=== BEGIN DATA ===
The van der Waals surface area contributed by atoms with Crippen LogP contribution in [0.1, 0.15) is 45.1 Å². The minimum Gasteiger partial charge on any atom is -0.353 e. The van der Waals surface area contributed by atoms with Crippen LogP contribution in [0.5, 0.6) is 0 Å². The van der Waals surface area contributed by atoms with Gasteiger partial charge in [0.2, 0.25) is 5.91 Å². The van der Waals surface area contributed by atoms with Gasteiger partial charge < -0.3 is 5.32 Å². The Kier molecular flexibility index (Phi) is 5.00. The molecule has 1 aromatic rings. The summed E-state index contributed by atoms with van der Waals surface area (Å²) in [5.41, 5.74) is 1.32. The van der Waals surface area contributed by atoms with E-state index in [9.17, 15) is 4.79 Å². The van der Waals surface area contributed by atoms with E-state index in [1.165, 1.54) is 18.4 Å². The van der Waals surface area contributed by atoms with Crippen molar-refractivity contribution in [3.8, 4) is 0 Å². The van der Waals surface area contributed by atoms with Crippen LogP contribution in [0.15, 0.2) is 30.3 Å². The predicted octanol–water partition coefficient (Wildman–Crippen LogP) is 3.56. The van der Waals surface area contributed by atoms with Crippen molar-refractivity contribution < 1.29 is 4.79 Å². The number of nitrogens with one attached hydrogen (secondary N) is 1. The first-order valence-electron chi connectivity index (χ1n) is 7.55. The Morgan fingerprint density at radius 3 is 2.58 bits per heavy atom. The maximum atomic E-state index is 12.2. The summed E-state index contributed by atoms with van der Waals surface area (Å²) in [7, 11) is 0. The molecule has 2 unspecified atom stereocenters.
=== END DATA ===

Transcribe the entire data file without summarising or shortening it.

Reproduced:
The van der Waals surface area contributed by atoms with Crippen LogP contribution in [0.1, 0.15) is 45.1 Å². The minimum Gasteiger partial charge on any atom is -0.353 e. The van der Waals surface area contributed by atoms with Crippen LogP contribution in [0.5, 0.6) is 0 Å². The van der Waals surface area contributed by atoms with Gasteiger partial charge in [0.2, 0.25) is 5.91 Å². The van der Waals surface area contributed by atoms with Gasteiger partial charge < -0.3 is 5.32 Å². The Kier molecular flexibility index (Phi) is 5.00. The molecule has 1 aromatic rings. The summed E-state index contributed by atoms with van der Waals surface area (Å²) in [5.41, 5.74) is 1.32. The van der Waals surface area contributed by atoms with E-state index in [9.17, 15) is 4.79 Å². The van der Waals surface area contributed by atoms with E-state index in [1.165, 1.54) is 18.4 Å². The van der Waals surface area contributed by atoms with Crippen molar-refractivity contribution in [3.8, 4) is 0 Å². The van der Waals surface area contributed by atoms with Crippen LogP contribution in [0.15, 0.2) is 30.3 Å². The predicted octanol–water partition coefficient (Wildman–Crippen LogP) is 3.56. The van der Waals surface area contributed by atoms with Crippen molar-refractivity contribution < 1.29 is 4.79 Å². The number of nitrogens with one attached hydrogen (secondary N) is 1. The first-order valence-electron chi connectivity index (χ1n) is 7.55. The Morgan fingerprint density at radius 3 is 2.58 bits per heavy atom. The maximum atomic E-state index is 12.2. The summed E-state index contributed by atoms with van der Waals surface area (Å²) in [7, 11) is 0. The molecule has 2 unspecified atom stereocenters.